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USP 797 guidelines and what you need to consider


Turnover in healthcare is at the highest rate in decades, and community practices like yours are no exception. When a clinical staff member resigns, it can cause huge issues – paying overtime to cover, increasing staff workloads – the change is disrupting. Turnover can also impact your practice more than just financially. Without continuity in your processes, you may start to impact patient and staff health and safety.

It is especially true when you consider the November 2022 significant updates to the United States Pharmacopeia (USP) General Chapter <797> guidelines which address preparing compounded sterile medications and may be enforced beginning in November 2023. Continuity is important.

What are some of the changes you need to address?
As an example, there is a significant change in PPE. The guidelines are stricter.  Think mixing gown, shoe covers, double gloves, headcover, etc. (these are not the specific items), but as an idea of how the guidelines address no skin being exposed.

In addition, you will need to have another staff member trained to inspect that the wearing of PPE is followed accurately and documented testing to the guidelines. 

This one guideline alone will ensure that your practice needs to purchase additional PPE, create a standard operating procedure (SOP) for donning/doffing PPE and begin training for both the individual wearing the PPE, as well as the person responsible for oversight.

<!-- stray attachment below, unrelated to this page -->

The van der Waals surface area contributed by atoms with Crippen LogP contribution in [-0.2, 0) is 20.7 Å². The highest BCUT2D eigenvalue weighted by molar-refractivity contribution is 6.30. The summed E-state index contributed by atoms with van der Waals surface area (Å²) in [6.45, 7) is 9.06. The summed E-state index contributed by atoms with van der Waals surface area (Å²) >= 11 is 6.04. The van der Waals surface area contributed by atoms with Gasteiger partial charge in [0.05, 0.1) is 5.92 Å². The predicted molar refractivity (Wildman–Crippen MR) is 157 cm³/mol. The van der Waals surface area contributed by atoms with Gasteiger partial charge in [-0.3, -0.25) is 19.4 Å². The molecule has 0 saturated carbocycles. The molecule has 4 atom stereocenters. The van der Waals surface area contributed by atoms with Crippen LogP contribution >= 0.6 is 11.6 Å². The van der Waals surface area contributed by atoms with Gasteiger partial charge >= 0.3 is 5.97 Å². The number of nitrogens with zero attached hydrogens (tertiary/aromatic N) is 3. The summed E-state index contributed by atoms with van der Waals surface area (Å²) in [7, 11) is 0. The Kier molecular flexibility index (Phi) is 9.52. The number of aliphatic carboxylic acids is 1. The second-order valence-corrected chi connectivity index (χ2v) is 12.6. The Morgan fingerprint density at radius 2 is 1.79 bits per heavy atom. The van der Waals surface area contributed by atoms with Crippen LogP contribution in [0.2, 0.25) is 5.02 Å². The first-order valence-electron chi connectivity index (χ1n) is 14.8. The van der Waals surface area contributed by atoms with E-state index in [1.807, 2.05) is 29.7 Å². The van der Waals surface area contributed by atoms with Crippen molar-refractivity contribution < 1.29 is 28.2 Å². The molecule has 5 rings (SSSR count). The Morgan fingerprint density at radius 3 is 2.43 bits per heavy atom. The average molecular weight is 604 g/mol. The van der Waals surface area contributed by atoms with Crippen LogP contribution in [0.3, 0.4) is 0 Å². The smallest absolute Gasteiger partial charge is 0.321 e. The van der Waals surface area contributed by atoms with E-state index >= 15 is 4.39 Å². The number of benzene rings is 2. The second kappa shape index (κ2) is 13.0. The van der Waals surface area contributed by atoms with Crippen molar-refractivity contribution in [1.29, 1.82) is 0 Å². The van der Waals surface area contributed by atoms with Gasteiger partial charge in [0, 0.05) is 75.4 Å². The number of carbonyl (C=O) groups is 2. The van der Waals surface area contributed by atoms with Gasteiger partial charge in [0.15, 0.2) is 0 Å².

You’ll also need to ensure that you have cross-trained other staff in the event of sickness, vacation, and staff turnover.  And that is only one example in the new USP <797>. There are several changes that will have an immediate impact on operational requirements.

Continuity is important. Making sure several of your staff understand the procedures assures that continuity as it impacts patient and staff safety.

John Dodd, one of our business optimization consultants, helped many practices update their USP <800> guidelines and physical plant needs.  He is available to our community practices to answer questions on the new <797> guidelines, as well as address your concerns with <800>. John can be reached at

NOTE:  The USP Compounding Compendium made updates to the Compounding Standards (General Chapters <797> and <800> which are discussed above. You can read more at: